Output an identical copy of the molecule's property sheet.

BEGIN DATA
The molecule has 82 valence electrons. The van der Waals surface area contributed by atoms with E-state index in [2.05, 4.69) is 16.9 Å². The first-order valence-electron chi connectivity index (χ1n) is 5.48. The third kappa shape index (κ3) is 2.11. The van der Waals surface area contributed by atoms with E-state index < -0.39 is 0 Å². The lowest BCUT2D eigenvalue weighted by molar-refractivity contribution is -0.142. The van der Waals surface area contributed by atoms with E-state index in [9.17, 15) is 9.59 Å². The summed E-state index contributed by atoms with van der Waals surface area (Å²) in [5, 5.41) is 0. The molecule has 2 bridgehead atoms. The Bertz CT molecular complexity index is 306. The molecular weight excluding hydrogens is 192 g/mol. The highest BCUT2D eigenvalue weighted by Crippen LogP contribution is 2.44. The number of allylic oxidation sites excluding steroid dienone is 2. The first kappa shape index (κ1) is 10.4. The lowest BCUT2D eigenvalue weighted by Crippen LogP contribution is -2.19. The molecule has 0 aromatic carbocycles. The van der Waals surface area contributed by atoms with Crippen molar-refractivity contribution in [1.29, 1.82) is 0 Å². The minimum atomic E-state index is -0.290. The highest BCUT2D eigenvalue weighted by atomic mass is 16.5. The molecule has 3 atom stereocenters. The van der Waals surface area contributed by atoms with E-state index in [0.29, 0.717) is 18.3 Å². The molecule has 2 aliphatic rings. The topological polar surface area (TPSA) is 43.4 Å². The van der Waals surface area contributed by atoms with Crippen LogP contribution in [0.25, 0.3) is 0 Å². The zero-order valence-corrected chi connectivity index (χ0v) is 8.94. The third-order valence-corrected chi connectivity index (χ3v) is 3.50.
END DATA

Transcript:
The molecule has 82 valence electrons. The van der Waals surface area contributed by atoms with E-state index in [2.05, 4.69) is 16.9 Å². The first-order valence-electron chi connectivity index (χ1n) is 5.48. The third kappa shape index (κ3) is 2.11. The van der Waals surface area contributed by atoms with E-state index < -0.39 is 0 Å². The lowest BCUT2D eigenvalue weighted by molar-refractivity contribution is -0.142. The van der Waals surface area contributed by atoms with E-state index in [9.17, 15) is 9.59 Å². The summed E-state index contributed by atoms with van der Waals surface area (Å²) in [5, 5.41) is 0. The molecule has 2 bridgehead atoms. The Bertz CT molecular complexity index is 306. The molecular weight excluding hydrogens is 192 g/mol. The highest BCUT2D eigenvalue weighted by Crippen LogP contribution is 2.44. The number of allylic oxidation sites excluding steroid dienone is 2. The first kappa shape index (κ1) is 10.4. The lowest BCUT2D eigenvalue weighted by Crippen LogP contribution is -2.19. The molecule has 0 aromatic carbocycles. The van der Waals surface area contributed by atoms with Crippen molar-refractivity contribution in [1.29, 1.82) is 0 Å². The minimum atomic E-state index is -0.290. The highest BCUT2D eigenvalue weighted by atomic mass is 16.5. The molecule has 3 atom stereocenters. The van der Waals surface area contributed by atoms with E-state index in [0.29, 0.717) is 18.3 Å². The molecule has 2 aliphatic rings. The topological polar surface area (TPSA) is 43.4 Å². The van der Waals surface area contributed by atoms with Crippen LogP contribution in [0.25, 0.3) is 0 Å². The zero-order valence-corrected chi connectivity index (χ0v) is 8.94. The third-order valence-corrected chi connectivity index (χ3v) is 3.50.